3 Common Tax Deductions That People Often Miss

There must be times when you file your return and then you realize after a couple of weeks that you actually missed on some great opportunities for tax deductions. You are not the only one; many people skip some good chances to keep their taxes low, mainly because of lack of planning. So, roll up your sleeves and start planning now.

Noncash Contributions

If you have given cash in charity, you probably remember it to mention in your return, but you often forget to charge your noncash contributions, which may include old furniture, clothes, shoes, anything that the receiver benefits from. All these things obviously do not come for free. You must have once purchased the same and they must still have some current sale value. So, take your pen and paper, get all your donation receipts together, and start preparing a list of all the items that you donated. Once you are ready with the list, the next step is to determine their market value. But, remember, if you do not have receipts of such noncash donations, you won’t be able to qualify for tax deductions.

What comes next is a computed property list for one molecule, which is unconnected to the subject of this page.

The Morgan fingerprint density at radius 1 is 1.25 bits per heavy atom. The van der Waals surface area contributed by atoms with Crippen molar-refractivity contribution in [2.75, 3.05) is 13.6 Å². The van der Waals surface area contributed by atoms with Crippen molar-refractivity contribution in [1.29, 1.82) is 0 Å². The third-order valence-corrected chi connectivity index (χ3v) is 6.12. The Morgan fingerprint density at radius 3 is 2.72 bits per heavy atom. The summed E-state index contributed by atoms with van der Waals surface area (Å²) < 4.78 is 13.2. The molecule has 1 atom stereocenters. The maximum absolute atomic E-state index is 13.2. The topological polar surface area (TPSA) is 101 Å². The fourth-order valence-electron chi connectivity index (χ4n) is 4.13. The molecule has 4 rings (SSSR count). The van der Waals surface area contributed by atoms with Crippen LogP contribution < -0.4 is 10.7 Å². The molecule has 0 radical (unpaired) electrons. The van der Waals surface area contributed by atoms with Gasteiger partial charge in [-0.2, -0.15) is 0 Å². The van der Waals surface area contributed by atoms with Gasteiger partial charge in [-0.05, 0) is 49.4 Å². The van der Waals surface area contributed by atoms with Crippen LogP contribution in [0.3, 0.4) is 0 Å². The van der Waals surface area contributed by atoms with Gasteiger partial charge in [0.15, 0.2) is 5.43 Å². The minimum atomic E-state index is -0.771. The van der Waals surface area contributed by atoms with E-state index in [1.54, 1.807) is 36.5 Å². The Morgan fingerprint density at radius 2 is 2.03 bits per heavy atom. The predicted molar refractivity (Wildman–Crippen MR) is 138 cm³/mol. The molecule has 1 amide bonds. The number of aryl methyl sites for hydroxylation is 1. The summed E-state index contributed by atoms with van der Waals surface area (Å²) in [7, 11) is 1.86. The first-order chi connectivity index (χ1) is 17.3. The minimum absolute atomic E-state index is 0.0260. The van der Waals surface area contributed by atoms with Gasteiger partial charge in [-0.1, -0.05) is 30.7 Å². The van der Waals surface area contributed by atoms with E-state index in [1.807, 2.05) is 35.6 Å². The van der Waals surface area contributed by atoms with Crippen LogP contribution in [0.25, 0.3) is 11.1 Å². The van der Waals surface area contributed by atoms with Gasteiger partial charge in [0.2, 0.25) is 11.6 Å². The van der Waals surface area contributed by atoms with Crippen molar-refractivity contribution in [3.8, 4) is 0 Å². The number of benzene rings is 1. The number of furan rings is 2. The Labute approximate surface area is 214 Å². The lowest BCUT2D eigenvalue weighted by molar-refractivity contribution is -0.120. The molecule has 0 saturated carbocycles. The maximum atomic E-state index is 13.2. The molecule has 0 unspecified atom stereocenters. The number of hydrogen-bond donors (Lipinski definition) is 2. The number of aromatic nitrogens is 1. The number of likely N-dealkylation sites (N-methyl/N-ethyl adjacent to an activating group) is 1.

Using the New Points on Refinancing

Refinancing of homes is something very common and majority of home buyers do this. If you have also refinanced your home, you must utilize the new points generated by it for deductions. For example, if you refinanced the mortgage loan for a period of thirty years (360 months) on April 1, 2009, 9 out of 240 months would have passed by the end of the year 2009. So, if you paid $3600 in points, you can deduct $90 in your tax return for 2009 at the rate of 10 dollars ($3600/360 months) per month for 9 months. Likewise, you will have 12 months in 2010, which means you can have extra tax deductions of $108 (12 X 9) in 2010.

Do You Know Health Insurance Premiums Are Tax Deductible?

Not many people know that the premiums they are paying as part of their health insurance policy are potentially deductible. You can do this by showing the money you paid for premiums in the medical expenses section. It is also important for you to keep in mind that medical expenses can give tax benefits only when the overall amount is more than 7.5% of your AGI (Adjusted Gross Income). In particular, the self-employed professionals who are not having any employer-paid insurance plan can get 100% of the premiums deducted by including the expenses in AGI without itemizing the individual deductions.

A careful planning ahead of time can save you from disappointments and frustrations that missing some potential opportunities for tax deductions can generate.